Even the Olympian gods cannot agree on daily calorie counts. As he tucks into
his diet of junk food, Zeus lays down his law on overeating.
‘People eat far too much – and it’s mainly junk food loaded with calories and carbohydrates,’ said Zeus through a mouthful of battered cod and vinegar-soaked chips. ‘Then they become grossly fat… and give no thought to the discomfort they cause others’, he added, spooning marmalade onto his next mouthful.
For two days, ever since making a cramped return journey to the Rock in an easyJet economy class seat, the Father of the Gods had chuntered on and on about large bottoms and buttocks in general, as well as the gourmand habits of some airline passengers.
‘We were squeezed in the central seats between two passengers whose rear ends could comfortably have taken up two seats,’ explained Hera primly over the supper table of the penthouse flat in Ocean Village to which their off-spring had moved during their parents’ trip to Italy. Escaping from the worst of winter atop the Rock to the relative comfort of an apartment rented – illegally as it turned out – from someone named ‘Henwi’.
[‘Henwi’, Artemis had discovered by Googling on the internet, was a wealthy English property-owner who actually lived in a ten-bedroom mansion across the border in Sotogrande, but was ‘domiciled’ in Gibraltar where he paid a miniscule level of tax on his global income. Zeus, whose main concern always and in any situation was for his own comfort, had taken to the relative luxury of the penthouse apartment with the enthusiasm of a seagull for a discarded Marina Bay hamburger. But Hera, ever the keeper of tradition, had tut-tutted her disapproval though less vociferously than usual – happy to have escaped the dietary regime of pasta and poor Chianti which had been their fare with the Jupiters.]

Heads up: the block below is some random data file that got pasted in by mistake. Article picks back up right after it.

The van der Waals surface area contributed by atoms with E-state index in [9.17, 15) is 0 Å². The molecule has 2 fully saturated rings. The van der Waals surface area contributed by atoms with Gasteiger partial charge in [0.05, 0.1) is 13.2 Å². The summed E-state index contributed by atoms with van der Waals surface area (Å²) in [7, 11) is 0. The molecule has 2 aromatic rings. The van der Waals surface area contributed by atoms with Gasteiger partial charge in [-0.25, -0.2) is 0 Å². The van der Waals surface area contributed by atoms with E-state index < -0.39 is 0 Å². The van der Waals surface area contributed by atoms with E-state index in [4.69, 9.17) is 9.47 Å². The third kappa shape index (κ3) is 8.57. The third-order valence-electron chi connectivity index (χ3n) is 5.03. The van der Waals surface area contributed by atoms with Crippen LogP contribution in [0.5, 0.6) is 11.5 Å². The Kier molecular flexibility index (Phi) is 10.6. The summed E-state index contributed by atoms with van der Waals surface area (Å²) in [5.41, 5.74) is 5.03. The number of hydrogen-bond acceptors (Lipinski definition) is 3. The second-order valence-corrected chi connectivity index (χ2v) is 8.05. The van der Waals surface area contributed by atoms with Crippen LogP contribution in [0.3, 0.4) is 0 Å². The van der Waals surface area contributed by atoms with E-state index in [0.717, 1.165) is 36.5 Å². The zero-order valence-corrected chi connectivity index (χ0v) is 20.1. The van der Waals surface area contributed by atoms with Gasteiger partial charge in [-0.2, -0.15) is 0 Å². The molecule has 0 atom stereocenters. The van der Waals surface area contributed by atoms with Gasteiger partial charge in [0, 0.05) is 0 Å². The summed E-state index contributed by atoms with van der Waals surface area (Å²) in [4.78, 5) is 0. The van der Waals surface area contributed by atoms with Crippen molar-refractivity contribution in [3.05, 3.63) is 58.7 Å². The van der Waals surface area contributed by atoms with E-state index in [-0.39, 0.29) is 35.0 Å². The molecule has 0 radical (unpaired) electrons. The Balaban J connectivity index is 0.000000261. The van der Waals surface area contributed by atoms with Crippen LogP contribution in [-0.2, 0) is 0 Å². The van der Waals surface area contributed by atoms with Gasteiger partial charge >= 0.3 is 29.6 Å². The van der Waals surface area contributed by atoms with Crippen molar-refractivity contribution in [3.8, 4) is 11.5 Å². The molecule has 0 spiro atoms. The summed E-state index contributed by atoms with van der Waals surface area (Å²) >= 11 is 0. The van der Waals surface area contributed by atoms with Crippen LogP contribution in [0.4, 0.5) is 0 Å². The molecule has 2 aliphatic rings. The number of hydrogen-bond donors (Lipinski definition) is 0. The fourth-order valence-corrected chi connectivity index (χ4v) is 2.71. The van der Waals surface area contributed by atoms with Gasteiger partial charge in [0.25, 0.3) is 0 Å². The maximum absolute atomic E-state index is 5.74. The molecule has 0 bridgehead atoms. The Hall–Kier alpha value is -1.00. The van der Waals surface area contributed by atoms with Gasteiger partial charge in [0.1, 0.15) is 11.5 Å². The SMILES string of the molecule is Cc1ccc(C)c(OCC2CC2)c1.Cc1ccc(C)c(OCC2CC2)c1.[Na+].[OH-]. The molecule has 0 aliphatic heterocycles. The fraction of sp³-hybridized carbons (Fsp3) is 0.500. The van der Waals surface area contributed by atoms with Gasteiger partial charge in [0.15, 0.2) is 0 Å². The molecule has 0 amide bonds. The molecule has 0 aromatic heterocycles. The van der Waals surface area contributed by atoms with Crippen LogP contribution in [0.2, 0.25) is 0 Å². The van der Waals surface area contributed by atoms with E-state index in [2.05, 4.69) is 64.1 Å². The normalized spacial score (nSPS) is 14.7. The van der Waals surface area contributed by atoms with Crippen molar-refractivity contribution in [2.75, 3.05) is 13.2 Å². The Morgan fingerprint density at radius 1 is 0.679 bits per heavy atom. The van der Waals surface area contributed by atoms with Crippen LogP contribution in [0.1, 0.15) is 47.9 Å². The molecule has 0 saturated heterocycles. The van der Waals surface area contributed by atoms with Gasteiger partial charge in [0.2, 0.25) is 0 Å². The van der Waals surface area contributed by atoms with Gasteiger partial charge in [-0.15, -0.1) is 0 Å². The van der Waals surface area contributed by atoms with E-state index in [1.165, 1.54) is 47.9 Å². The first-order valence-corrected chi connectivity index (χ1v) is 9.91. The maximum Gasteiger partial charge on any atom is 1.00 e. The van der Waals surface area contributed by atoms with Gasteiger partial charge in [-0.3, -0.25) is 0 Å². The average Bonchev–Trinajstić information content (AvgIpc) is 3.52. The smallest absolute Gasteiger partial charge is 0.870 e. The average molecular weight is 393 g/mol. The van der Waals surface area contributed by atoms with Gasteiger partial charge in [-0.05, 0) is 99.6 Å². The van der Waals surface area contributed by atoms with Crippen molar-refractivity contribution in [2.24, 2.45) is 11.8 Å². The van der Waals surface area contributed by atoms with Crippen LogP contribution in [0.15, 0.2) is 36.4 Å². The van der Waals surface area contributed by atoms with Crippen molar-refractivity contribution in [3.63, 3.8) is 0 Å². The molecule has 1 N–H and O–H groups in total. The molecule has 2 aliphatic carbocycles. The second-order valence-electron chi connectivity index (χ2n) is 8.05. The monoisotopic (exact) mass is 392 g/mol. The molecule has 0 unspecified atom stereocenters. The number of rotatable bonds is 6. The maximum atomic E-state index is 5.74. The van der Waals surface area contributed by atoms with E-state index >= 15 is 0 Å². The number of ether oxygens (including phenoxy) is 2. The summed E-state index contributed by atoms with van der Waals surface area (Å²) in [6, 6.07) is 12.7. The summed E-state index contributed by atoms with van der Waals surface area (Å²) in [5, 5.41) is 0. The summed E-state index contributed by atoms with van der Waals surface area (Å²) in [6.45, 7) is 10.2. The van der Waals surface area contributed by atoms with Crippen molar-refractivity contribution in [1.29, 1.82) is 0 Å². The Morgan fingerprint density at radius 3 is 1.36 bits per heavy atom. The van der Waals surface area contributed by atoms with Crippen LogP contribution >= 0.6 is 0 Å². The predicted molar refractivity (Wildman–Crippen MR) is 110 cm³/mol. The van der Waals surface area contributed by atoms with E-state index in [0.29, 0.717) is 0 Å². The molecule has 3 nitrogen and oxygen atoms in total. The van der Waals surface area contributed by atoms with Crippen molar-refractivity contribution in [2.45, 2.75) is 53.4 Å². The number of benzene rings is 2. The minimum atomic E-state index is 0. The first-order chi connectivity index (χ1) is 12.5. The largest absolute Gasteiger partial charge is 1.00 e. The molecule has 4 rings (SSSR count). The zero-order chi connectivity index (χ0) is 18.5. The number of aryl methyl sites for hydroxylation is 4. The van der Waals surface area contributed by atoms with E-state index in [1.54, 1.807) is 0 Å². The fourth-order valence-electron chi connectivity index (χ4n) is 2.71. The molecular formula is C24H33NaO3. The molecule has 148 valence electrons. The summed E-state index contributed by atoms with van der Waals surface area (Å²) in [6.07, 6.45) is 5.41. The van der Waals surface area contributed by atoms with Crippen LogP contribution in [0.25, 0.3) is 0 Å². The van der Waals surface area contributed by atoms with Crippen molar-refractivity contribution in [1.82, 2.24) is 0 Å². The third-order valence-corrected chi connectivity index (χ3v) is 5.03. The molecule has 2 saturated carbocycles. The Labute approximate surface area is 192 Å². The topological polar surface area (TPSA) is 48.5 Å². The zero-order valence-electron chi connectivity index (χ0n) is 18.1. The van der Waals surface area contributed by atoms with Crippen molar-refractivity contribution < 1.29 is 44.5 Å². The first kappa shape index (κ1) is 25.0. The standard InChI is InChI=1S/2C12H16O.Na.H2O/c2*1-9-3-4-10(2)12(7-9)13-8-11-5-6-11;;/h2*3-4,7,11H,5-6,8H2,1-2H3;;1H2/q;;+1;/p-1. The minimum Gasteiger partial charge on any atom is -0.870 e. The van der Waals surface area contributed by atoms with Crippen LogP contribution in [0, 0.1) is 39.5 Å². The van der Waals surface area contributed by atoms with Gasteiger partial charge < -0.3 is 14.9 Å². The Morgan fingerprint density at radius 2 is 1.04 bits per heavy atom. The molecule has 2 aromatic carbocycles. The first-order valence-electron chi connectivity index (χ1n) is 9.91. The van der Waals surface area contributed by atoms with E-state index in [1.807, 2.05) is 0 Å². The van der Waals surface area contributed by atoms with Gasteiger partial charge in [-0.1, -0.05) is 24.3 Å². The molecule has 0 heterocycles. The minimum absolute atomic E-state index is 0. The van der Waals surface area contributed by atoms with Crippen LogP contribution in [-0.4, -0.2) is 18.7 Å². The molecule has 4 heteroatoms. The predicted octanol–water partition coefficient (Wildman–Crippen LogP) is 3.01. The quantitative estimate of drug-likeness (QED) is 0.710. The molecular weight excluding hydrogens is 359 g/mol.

It was the first evening meal the full Olympian family had shared for many months – brought together hoping for all the gossip and scandals about their distant Roman relatives, instead treated to a catalogue of godly discomforts.
‘And it’s not just women and children, men are just as bad – even worse’, Zeus continued. ‘There was a passenger with a beer belly that would have been the envy of Jupiter’s drunken nephew Bacchus. How he…’
‘What is Bacchus doing now?’ As his parent paused for breath, Dionysus seized the opportunity to interrupt the grumbled flow.
‘And what about Diana?’ asked Artemis.
And Minerva?’ Athena wanted to know.
‘And Mars?’ – this from Ares.
And soon they were all at it, clamouring for news about their distant rivals with most of whom they had clashed.
As was so often the case, it was Hera who picked up the various threads and brought them together.
‘Diana? Well, Diana still claims that it was her arrow, not yours, that brought down the golden stag on the only hunt you shared,’ she told Artemis. And before the huntress-turned-feminist could protest, Hera hurried on.
‘Minerva spends hours on Google, Twitter and Facebook, and Juno is irked by the huge phone bills that are racking up. But it’s Mars who has really set the family on edge. He is so deeply disgraced that Jupiter has disinherited him’.